Thermal tolerance and acclimation

Full methods for all thermal tolerance trials are presented in ref. 60, but we present relevant methods for this study here. We estimated CTMAX by heating lizards at a rate of 1 °C min−1, starting at room temperature, while monitoring body temperature with a thermocouple inserted into the cloaca. After initiation of thermal stress responses (gaping, panting, and lethargy), we tested the righting response by placing the lizard onto its back. The temperature at which the lizard was no longer able to right itself within 30 s was recorded as its CTMAX, at which point the lizard was immediately cooled to room temperature in a water bath. CTMAX estimates generally ranged between 35 °C and 43 °C. Thermal trials were conducted on all 130 lizards of this study (114 wild-caught, 16 common garden, see Supplementary Fig. 4 and Supplementary Data File 1).

Lizards were allowed a 24 h recovery period following CTMAX trials. We then subjected wild-caught lizards to one of three thermal acclimation conditions for 2 h, approximating nocturnal forest (15 °C ± 1.82 °C), diurnal forest (25.4 °C ± 0.614 °C), or diurnal urban (32.09 °C ± 3.1 °C) conditions. Common garden animals were only subjected to the diurnal forest or diurnal urban acclimations. Following the acclimation period, lizards were anesthetized with 5% aerial isoflurane and killed via cervical dislocation. We immediately collected skeletal muscle from hind limbs and stored tissues in RNAlater at −80 °C. Thermal acclimation treatments were conducted for 130 lizards (114 wild-caught, 16 common garden, see Supplementary Fig. 4 and Supplementary Data File 1).

Transcriptome sequencing and filtering

Total RNA was extracted from 130 tissue samples (114 wild-caught, 16 common garden) using Qiagen RNeasy Fibrous Tissue Kits. Messenger RNA libraries were prepared and sequenced for 100 base pair (bp) single-end reads on the Illumina Hiseq 4000, resulting in an average of ~22 M ± 2.6 reads. Trimmomatic91 was used to assess read quality in 4 bp sliding windows and sequences were trimmed when Phred33 quality scores fell below an average of 15 within a window. Sequences were then mapped to the Anolis carolinensis genome92 using Tophat293.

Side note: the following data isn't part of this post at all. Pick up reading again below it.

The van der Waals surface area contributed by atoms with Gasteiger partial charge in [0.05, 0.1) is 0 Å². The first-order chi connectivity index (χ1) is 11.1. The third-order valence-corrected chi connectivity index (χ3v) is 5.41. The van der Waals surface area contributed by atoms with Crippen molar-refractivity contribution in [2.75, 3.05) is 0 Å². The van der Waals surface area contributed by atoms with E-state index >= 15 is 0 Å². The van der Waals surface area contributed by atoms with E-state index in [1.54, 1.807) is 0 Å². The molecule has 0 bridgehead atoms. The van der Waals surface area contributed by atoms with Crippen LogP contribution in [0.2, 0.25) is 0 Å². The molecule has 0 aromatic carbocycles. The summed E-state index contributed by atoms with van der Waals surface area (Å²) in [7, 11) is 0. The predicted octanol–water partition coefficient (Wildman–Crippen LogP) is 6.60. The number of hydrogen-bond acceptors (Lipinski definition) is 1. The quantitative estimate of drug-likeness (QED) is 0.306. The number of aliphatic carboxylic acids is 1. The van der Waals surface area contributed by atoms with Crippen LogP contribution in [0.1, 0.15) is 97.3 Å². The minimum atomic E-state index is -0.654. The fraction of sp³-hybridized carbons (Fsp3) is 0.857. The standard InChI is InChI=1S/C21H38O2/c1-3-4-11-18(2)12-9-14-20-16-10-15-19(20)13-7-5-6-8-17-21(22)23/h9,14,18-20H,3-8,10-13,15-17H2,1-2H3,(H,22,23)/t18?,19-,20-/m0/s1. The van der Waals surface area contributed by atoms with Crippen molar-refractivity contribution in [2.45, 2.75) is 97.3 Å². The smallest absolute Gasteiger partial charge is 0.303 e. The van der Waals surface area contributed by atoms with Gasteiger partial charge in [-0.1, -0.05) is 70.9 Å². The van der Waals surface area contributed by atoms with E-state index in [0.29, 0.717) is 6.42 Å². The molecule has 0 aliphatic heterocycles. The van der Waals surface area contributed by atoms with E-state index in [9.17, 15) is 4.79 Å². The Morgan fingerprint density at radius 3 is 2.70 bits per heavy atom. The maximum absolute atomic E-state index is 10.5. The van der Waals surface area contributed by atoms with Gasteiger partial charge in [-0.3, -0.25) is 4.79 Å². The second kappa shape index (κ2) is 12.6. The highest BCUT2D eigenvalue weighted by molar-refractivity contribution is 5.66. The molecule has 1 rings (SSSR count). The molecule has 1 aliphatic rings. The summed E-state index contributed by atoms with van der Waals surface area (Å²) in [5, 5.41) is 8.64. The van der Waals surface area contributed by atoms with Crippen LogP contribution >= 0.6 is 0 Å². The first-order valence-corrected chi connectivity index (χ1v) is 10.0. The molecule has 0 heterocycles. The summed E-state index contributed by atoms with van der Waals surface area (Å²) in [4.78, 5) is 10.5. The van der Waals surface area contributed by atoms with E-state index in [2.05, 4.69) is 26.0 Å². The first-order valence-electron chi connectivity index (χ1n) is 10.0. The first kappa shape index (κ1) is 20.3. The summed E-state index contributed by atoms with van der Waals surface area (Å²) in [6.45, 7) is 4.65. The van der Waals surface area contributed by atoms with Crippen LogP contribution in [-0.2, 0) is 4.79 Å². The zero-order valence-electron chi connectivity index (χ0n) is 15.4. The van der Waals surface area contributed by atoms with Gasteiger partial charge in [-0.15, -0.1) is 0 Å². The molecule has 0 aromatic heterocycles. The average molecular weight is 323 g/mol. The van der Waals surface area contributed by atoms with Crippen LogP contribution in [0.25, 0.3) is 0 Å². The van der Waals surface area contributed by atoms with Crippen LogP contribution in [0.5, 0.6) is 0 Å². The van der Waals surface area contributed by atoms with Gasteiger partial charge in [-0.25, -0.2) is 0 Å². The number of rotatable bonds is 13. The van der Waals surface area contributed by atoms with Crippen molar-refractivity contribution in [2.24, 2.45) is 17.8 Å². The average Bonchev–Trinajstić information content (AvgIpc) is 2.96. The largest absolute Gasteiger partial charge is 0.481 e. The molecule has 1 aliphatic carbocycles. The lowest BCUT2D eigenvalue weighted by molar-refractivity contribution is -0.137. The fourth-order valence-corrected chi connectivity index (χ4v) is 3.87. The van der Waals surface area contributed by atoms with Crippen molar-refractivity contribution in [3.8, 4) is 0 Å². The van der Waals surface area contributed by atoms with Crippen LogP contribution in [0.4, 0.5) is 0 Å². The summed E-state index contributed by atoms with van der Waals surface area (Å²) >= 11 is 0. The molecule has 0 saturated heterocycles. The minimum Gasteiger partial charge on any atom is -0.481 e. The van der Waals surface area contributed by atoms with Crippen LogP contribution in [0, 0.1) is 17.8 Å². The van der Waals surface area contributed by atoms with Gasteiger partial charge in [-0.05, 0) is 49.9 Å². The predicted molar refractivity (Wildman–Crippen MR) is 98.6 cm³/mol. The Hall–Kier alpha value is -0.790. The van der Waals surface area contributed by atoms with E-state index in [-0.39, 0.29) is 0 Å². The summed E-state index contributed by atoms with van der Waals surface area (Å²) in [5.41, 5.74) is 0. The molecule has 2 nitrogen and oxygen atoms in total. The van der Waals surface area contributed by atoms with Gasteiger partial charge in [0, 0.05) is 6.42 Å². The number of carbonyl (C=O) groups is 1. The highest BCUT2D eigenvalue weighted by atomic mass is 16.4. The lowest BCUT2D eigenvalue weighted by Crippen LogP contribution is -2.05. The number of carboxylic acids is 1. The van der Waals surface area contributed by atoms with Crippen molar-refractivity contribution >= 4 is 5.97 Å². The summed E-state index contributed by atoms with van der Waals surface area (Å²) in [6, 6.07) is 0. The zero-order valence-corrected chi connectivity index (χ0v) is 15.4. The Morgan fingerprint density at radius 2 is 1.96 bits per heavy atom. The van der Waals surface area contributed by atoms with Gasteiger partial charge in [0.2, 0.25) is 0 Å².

Statistical analyses

WGCNA65 was used to obtain a correlation-based de novo regulatory architecture for the skeletal muscle transcriptome using all samples for which transcriptome data were available (n = 130; 114 wild-caught, 16 common garden, Supplementary Fig. 1). Regulatory modules were identified as branches of the resulting cluster tree via the dynamic tree-cutting method and highly correlated modules (R2 = 0.75) were merged. The GS function in WGCNA was used to identify genes associated with individual variation in CTMAX, correcting for multiple testing within each identified regulatory module. An identical procedure was used to validate the candidate gene set, using only individuals from common garden (Supplementary Fig. 2) and wild-caught (Supplementary Fig. 3) animals, respectively.

Gene Ontology enrichment was performed us the gProfileR package in R94, using an unordered query analysis with a false discovery rate correction. The list of all genes represented within the skeletal muscle transcriptome was used as a customized background for analysis. All calculations of log-fold change in expression were obtained using the edgeR software package in R95. Filtered RNAseq reads were mapped to the A. carolinensis reference genome with STAR v.2.5.b296 using a single-pass approach with Ensembl v.90 annotations, retaining reads that were uniquely mapped with fewer than ten mismatches.